Tag Archives: College Football Playoff

Would you take 75 to 1 odds?

By Kaleb Page

Let’s hop back in time for just a moment.

Let me take you back to a marquee game under the lights in Columbus, OH on September 6, 2014.

The game was between The Ohio State Buckeyes and Virginia Tech Hokies. A night game in the Horseshoe is a tall task for any team let alone Virginia Tech. However when the Hokies came to town they went all out on an Ohio State team that was still in the infancy stage in their season development.

The buckeyes just prior to the start of the season lost their center piece, the one everyone thought the entire season hinged on: Braxton Miller. When Miller went down, in stepped someone who everyone was scrambling to figure where he even came from. J.T. Barett took the reins and in only his second start faced off with the talented defensive mind of Virginia Tech defensive coordinator Bud Foster. Foster also took advantage of an offensive line that was replacing four starters, three of which went on to be starters in the NFL.

All night Ohio State could just never seem to get it going. Whether it was dropped passes, poor blocking or even missed assignments on defense; there was a multitude of deficiencies to point out.

Upon losing the game 35-21 in a stunning home defeat, many looked to this team as a lost cause. A team that had no chance to even get anywhere near the college football playoff. The teams’ odds after the first game were 12 to 1. After the defeat, ESPN’s Darren Rovell found a ticket in Las Vegas that had the buckeyes at 75 to 1 odds to win the national championship.

Now I am no betting man but whoever had that ticket has to be doing a happy dance at this very moment.

Even though there were countless naysayers, tough road games, a loss of another quarterback and even the death of a teammate; this team became the ultimate definition of a team. Each and every week players on both sides of the ball stepped up to make plays and show how the team was growing. Even if I was not a fan of Ohio State I would have to be blown away with the resiliency and manner with which this team handled itself after so much adversity.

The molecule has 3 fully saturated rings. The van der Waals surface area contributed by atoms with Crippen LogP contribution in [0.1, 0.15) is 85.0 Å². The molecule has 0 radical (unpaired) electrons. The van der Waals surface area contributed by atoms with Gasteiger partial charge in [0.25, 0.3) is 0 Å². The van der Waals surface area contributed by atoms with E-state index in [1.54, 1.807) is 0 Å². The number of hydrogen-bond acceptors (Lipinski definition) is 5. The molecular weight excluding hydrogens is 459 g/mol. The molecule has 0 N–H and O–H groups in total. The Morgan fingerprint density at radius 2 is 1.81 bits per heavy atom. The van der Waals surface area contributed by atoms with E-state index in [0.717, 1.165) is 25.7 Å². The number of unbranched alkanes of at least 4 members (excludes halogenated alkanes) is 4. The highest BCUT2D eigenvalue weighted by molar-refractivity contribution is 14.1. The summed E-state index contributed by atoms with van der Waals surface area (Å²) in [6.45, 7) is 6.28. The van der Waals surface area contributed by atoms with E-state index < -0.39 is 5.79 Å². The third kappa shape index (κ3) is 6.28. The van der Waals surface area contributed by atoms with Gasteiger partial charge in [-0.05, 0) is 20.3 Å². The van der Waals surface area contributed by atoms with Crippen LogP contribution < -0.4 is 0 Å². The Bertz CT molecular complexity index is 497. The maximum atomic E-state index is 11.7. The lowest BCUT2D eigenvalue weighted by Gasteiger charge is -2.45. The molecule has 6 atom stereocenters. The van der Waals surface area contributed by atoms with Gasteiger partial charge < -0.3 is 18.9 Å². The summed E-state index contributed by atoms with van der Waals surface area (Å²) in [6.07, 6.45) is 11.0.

The college football playoff berth by the Buckeyes was set up after a 59-0 demolition with a third string quarterback (Cardale Jones) making his first ever start. It didn’t get any easier when the seeding gave the Buckeyes a match-up with the king of the SEC: Alabama. A game essential in Alabama’s back-yard, was just the second start for Jones but at the same time a coming out party for the talent, speed and physicality that this team developed from that loss early in September.

This past Monday night saw the improbable tale culminate the way it was meant to with Ohio State beating another stout team in Oregon. The first ever undisputed champion in college football history. Most teams that would have experienced the things this team did would have crumbled and maybe would have even struggled to go .500.

This team took that notion that they should feel sorry for themselves and threw it out the window. From “the slobs” (nickname of Ohio State’s offensive line) upfront developing into an unmatched force, Ezekiel Elliot fulfilling his potential to be a potent threat, a defense that found its mojo (the silver bullet defense is brewing up) and arguably the best coach in college football Urban Meyer; this team is complete. Their mantra of “The Power of The Unit” grew and grew as they needed everyone to make this dream a reality.

So do you want to take those 75-1 odds now…I sure wish I had way back when.

The Buckeyes mission is complete.

Who Spiked the Kool-Aid?!: SEC shocked, the miracle ride continues and more

By Kaleb Page

As the final days left in the college football season start to dwindle down, this bowl season gave us all some great moments, players and story lines. Whether it was the Camellia Bowl or the Rose Bowl this season of bowls and the inaugural college football playoff brought a great end to what was (at least for me) a season where almost every Saturday was a great slate of college football games.